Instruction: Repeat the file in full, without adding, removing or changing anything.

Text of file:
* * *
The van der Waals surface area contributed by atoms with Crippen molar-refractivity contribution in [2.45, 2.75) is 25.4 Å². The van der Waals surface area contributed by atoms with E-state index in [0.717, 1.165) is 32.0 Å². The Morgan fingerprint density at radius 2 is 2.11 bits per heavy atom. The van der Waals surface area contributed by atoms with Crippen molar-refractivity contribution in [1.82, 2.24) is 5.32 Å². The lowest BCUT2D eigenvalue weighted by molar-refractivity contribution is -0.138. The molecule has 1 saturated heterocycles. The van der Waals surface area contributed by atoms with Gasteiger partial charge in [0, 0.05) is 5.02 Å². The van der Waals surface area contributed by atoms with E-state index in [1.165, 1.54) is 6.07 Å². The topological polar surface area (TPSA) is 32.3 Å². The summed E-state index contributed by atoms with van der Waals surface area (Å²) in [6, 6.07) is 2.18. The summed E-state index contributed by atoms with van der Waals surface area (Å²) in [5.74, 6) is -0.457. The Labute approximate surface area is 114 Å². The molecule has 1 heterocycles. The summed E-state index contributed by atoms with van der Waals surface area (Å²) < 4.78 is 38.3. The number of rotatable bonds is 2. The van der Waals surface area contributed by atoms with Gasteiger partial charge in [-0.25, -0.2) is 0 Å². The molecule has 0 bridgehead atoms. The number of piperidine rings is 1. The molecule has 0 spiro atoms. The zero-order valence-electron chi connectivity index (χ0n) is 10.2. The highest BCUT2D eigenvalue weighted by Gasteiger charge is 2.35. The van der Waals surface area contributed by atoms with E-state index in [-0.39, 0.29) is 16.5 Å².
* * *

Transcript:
The van der Waals surface area contributed by atoms with Crippen molar-refractivity contribution in [2.45, 2.75) is 25.4 Å². The van der Waals surface area contributed by atoms with E-state index in [0.717, 1.165) is 32.0 Å². The Morgan fingerprint density at radius 2 is 2.11 bits per heavy atom. The van der Waals surface area contributed by atoms with Crippen molar-refractivity contribution in [1.82, 2.24) is 5.32 Å². The lowest BCUT2D eigenvalue weighted by molar-refractivity contribution is -0.138. The molecule has 1 saturated heterocycles. The van der Waals surface area contributed by atoms with Gasteiger partial charge in [0, 0.05) is 5.02 Å². The van der Waals surface area contributed by atoms with E-state index in [1.165, 1.54) is 6.07 Å². The topological polar surface area (TPSA) is 32.3 Å². The summed E-state index contributed by atoms with van der Waals surface area (Å²) in [6, 6.07) is 2.18. The summed E-state index contributed by atoms with van der Waals surface area (Å²) in [5.74, 6) is -0.457. The Labute approximate surface area is 114 Å². The molecule has 1 heterocycles. The summed E-state index contributed by atoms with van der Waals surface area (Å²) < 4.78 is 38.3. The number of rotatable bonds is 2. The van der Waals surface area contributed by atoms with Gasteiger partial charge in [-0.25, -0.2) is 0 Å². The molecule has 0 bridgehead atoms. The number of piperidine rings is 1. The molecule has 0 spiro atoms. The zero-order valence-electron chi connectivity index (χ0n) is 10.2. The highest BCUT2D eigenvalue weighted by Gasteiger charge is 2.35. The van der Waals surface area contributed by atoms with E-state index in [-0.39, 0.29) is 16.5 Å².